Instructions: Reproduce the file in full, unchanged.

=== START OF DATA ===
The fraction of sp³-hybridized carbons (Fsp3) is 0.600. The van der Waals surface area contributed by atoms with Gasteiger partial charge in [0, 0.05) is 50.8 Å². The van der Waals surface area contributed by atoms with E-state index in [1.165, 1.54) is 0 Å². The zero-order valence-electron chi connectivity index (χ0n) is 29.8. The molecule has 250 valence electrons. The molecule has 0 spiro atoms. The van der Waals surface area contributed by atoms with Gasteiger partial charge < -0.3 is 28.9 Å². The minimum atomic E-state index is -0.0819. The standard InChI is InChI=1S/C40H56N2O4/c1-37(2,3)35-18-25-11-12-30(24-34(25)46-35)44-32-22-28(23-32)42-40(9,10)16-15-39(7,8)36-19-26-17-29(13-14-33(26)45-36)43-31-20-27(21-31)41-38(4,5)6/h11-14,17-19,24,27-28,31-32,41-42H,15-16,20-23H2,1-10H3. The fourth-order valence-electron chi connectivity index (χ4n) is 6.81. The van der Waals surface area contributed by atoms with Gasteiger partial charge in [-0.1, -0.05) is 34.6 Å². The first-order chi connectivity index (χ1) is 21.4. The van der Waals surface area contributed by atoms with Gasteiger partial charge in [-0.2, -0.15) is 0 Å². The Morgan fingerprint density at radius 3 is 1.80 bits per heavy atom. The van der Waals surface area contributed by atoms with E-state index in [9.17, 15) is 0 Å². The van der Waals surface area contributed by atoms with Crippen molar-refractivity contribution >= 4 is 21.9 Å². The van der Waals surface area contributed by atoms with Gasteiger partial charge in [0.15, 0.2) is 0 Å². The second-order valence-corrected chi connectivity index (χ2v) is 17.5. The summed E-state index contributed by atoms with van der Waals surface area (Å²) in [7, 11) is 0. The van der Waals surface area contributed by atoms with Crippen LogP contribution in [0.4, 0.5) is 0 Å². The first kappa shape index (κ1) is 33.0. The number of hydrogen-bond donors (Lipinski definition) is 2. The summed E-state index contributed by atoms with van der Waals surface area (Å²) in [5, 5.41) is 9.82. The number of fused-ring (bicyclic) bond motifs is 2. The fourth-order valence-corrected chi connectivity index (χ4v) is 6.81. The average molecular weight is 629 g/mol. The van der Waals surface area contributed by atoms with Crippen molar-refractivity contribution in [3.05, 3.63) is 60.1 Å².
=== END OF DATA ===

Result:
The fraction of sp³-hybridized carbons (Fsp3) is 0.600. The van der Waals surface area contributed by atoms with Gasteiger partial charge in [0, 0.05) is 50.8 Å². The van der Waals surface area contributed by atoms with E-state index in [1.165, 1.54) is 0 Å². The zero-order valence-electron chi connectivity index (χ0n) is 29.8. The molecule has 250 valence electrons. The molecule has 0 spiro atoms. The van der Waals surface area contributed by atoms with Gasteiger partial charge < -0.3 is 28.9 Å². The minimum atomic E-state index is -0.0819. The standard InChI is InChI=1S/C40H56N2O4/c1-37(2,3)35-18-25-11-12-30(24-34(25)46-35)44-32-22-28(23-32)42-40(9,10)16-15-39(7,8)36-19-26-17-29(13-14-33(26)45-36)43-31-20-27(21-31)41-38(4,5)6/h11-14,17-19,24,27-28,31-32,41-42H,15-16,20-23H2,1-10H3. The fourth-order valence-electron chi connectivity index (χ4n) is 6.81. The van der Waals surface area contributed by atoms with Gasteiger partial charge in [-0.1, -0.05) is 34.6 Å². The first-order chi connectivity index (χ1) is 21.4. The van der Waals surface area contributed by atoms with Gasteiger partial charge in [-0.2, -0.15) is 0 Å². The Morgan fingerprint density at radius 3 is 1.80 bits per heavy atom. The van der Waals surface area contributed by atoms with E-state index in [9.17, 15) is 0 Å². The van der Waals surface area contributed by atoms with Crippen molar-refractivity contribution >= 4 is 21.9 Å². The van der Waals surface area contributed by atoms with Gasteiger partial charge in [0.15, 0.2) is 0 Å². The second-order valence-corrected chi connectivity index (χ2v) is 17.5. The summed E-state index contributed by atoms with van der Waals surface area (Å²) in [7, 11) is 0. The van der Waals surface area contributed by atoms with Crippen LogP contribution in [0.4, 0.5) is 0 Å². The first kappa shape index (κ1) is 33.0. The number of hydrogen-bond donors (Lipinski definition) is 2. The summed E-state index contributed by atoms with van der Waals surface area (Å²) in [5, 5.41) is 9.82. The number of fused-ring (bicyclic) bond motifs is 2. The fourth-order valence-corrected chi connectivity index (χ4v) is 6.81. The average molecular weight is 629 g/mol. The van der Waals surface area contributed by atoms with Crippen molar-refractivity contribution in [3.05, 3.63) is 60.1 Å².